Lady Macbeth is Evil Humans are capable of great compassion, as well as great cruelty. Often they will go to great lengths and use any means necessary to accomplish their goals. Macbeth and Lady Macbeth in Shakespeare’s The Tragedy of Macbeth are guilty of employing heinous ruthlessness to achieve the goal of ruling Scotland. Spurred by Macbeth’s letter of the witches’ prophecies, Lady Macbeth begins a journey which demonstrates her dark and cruel nature ultimately bringing about the downfall of her husband and herself. Lady Macbeth is evil, she does things that no sane person would do.
Johann Kaspar Lavater once said, “The jealous are possessed by a mad devil and a dull spirit at the same time.” People who have become jealous are taken over by an evil greater than themselves, but are also taken by a insecurity they have inside of them, strong people taken over by jealousy so much- that they change so horribly no one wants anything to do with them. William Shakespeare’s Othello teaches us that in jealousy as either envy or fear, the only thing that could come out is the monster deepest inside of someone that even the best people wouldn’t want anyone to see. On one hand, envy and jealousy go hand and hand, together never without the other. For example, as Iago is talking to himself and the audience he states, “I hate the Moor,/And
This element in the play is probably more important than the conflict of Montagues and Capulets to the course of plot. Through his characters, Shakespeare addressed the dilemma of the universal human struggle between succumbing to fate and exercising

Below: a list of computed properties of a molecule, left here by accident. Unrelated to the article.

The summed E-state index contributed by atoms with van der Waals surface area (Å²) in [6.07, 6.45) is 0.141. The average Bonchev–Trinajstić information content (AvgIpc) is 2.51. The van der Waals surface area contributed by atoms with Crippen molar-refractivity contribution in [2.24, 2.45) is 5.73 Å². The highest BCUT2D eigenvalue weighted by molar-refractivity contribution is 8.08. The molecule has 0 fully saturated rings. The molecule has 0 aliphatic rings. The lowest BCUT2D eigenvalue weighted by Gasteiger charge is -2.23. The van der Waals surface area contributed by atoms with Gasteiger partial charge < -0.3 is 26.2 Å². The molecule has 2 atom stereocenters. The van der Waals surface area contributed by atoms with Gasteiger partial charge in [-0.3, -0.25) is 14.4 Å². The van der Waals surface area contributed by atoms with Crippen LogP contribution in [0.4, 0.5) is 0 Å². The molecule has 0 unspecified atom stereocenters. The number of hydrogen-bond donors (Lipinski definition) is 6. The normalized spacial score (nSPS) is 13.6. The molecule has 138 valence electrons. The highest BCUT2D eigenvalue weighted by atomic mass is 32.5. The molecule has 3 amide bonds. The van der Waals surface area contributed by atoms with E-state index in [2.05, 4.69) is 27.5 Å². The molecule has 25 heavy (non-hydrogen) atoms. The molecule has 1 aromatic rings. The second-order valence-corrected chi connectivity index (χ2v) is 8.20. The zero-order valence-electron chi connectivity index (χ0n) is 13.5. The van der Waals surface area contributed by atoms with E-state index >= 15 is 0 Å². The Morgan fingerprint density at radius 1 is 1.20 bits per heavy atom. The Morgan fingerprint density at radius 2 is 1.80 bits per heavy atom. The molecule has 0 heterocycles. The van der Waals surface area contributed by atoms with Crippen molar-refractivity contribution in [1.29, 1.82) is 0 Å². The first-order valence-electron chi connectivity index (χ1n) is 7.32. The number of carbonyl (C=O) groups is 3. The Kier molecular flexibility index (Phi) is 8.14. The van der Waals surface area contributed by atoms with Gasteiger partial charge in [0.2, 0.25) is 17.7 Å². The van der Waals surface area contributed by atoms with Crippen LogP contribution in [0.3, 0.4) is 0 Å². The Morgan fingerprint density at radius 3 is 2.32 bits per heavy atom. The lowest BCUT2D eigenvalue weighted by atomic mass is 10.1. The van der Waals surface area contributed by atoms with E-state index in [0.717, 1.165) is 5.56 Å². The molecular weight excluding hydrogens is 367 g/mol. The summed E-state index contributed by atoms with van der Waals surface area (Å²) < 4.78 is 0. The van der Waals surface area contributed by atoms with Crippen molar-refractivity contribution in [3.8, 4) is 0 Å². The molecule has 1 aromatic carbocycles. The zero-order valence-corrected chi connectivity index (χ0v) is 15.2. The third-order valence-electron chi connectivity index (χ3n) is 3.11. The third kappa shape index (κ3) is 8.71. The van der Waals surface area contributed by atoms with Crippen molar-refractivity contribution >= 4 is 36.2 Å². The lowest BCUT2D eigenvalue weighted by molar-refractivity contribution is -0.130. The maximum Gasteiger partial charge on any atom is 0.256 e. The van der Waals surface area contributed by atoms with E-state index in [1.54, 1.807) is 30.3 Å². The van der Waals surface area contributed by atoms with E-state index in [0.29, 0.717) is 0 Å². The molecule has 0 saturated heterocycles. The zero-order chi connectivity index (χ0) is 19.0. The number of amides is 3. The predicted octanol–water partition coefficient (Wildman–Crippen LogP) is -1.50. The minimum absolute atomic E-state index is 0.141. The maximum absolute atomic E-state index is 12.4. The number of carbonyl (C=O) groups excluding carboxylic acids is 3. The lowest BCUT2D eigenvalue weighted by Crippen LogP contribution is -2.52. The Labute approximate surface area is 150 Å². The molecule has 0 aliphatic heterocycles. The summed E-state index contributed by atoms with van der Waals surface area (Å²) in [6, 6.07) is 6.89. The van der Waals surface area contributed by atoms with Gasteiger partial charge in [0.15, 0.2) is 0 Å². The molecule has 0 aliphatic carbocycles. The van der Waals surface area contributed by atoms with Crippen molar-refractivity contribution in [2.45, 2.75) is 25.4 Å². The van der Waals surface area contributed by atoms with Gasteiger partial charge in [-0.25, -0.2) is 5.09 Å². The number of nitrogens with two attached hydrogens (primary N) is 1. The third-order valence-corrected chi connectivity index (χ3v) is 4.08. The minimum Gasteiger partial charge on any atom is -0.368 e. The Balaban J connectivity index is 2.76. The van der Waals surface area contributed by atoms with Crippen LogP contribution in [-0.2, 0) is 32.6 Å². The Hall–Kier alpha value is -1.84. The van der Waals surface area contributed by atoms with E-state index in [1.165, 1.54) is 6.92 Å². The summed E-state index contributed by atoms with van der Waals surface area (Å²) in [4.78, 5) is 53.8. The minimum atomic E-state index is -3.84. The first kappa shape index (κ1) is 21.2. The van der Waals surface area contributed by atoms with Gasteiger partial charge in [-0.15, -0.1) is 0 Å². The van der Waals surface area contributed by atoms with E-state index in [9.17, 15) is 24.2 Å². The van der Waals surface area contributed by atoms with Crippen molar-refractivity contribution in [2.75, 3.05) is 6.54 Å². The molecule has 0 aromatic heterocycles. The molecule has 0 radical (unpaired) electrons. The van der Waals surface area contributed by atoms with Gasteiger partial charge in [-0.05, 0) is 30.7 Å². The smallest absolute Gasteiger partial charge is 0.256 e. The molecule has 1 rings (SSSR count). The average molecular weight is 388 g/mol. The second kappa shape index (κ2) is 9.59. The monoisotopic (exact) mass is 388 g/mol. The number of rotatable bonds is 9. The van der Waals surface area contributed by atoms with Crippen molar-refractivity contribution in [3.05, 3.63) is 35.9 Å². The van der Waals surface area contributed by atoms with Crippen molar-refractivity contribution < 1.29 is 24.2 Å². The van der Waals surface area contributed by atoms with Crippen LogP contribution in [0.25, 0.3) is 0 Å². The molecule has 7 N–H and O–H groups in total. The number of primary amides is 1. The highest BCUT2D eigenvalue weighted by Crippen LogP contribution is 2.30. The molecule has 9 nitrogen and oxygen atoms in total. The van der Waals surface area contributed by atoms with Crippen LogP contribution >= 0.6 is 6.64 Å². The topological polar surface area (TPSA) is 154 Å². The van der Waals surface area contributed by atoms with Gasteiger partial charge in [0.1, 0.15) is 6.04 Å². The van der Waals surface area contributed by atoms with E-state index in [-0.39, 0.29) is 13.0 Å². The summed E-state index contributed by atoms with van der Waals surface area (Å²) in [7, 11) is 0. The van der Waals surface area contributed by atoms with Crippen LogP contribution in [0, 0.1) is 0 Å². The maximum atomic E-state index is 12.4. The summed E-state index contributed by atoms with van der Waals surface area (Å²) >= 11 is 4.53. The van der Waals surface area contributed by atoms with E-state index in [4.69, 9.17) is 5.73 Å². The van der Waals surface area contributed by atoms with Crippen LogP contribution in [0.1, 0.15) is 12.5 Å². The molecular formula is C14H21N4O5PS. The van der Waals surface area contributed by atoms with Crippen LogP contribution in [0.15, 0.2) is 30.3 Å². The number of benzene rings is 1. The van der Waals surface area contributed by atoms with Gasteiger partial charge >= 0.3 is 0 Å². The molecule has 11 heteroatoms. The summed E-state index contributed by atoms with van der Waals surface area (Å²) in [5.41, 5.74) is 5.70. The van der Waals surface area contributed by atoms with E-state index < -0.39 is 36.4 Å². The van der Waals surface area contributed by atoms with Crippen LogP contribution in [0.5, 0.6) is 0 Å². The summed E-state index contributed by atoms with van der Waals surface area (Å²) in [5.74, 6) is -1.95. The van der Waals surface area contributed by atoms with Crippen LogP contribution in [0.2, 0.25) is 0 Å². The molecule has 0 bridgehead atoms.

Jenae Patterson Writing Skills 9.5.1 Practice 10 March 2018 Literary Analysis Essay In the play The Crucible by Arthur Miller, Abigail Williams is a selfish, manipulative, and magnificent liar. She has a sinister way and sense of manipulating others, to gain control over them. All these characteristics added up to make her a splendid antagonist. Some people see Abigail in a different way than most others do. They don 't believe that she 's necessarily a villain but a young, and naive girl that John Proctor took advantage of and her desire to feel love after her horrendous childhood.
As stated in the text, “Rikki Tikki knew better than to waste time staring… just under him whizzed by the head of Nagaina, Nag’s wicked wife” (para 29). First, this evidence proves that Nagaina is evil because everyone in the garden is afraid of her and call her evil which makes her one of the villains of the story. Secondly, Rikki Tikki is not evil because he is known as the hero of the story while Nagaina is known as the opposite which is the villain. Also, Nagaina being evil proves that she was villainous which put her eggs and Nag at risk. Furthermore, Nagaina says, “You warned Rikki-tikki when I would have killed him.
Ophelia and Hamlet were in love which in turn made it burdensome for her to forgive him for killing her father. Similarly to Hamlet, Ophelia went “mad” when her father was killed. Specifically, Gertrude said, “Her clothes spread wide, And, mermaid-like awhile they bore her up, Which time she chanted snatches of old lauds, As one incapable of her own distress Or like a creature native and endued Unto that element” (Hamlet 4.7.172-175). Ophelia had to be bored up because she couldn’t handle the distress that she was feeling. Ophelia’s madness was easily seen with her actions and appearance.
In "The Cask of Amontillado" Edgar Allen Poe illustrates that evil can be revealed through revenge, and it only brings malice and cruelty to this world. Even in today 's age, these two stories still affirm the evil that manifests inside humans. In these two stories, both Young Goodman Brown and Monstresor see the evil in others, which motivates their actions. No matter how we try to be faithful, loyal, or pure, we as humans cannot escape the evil that is concealed in our hearts and minds. The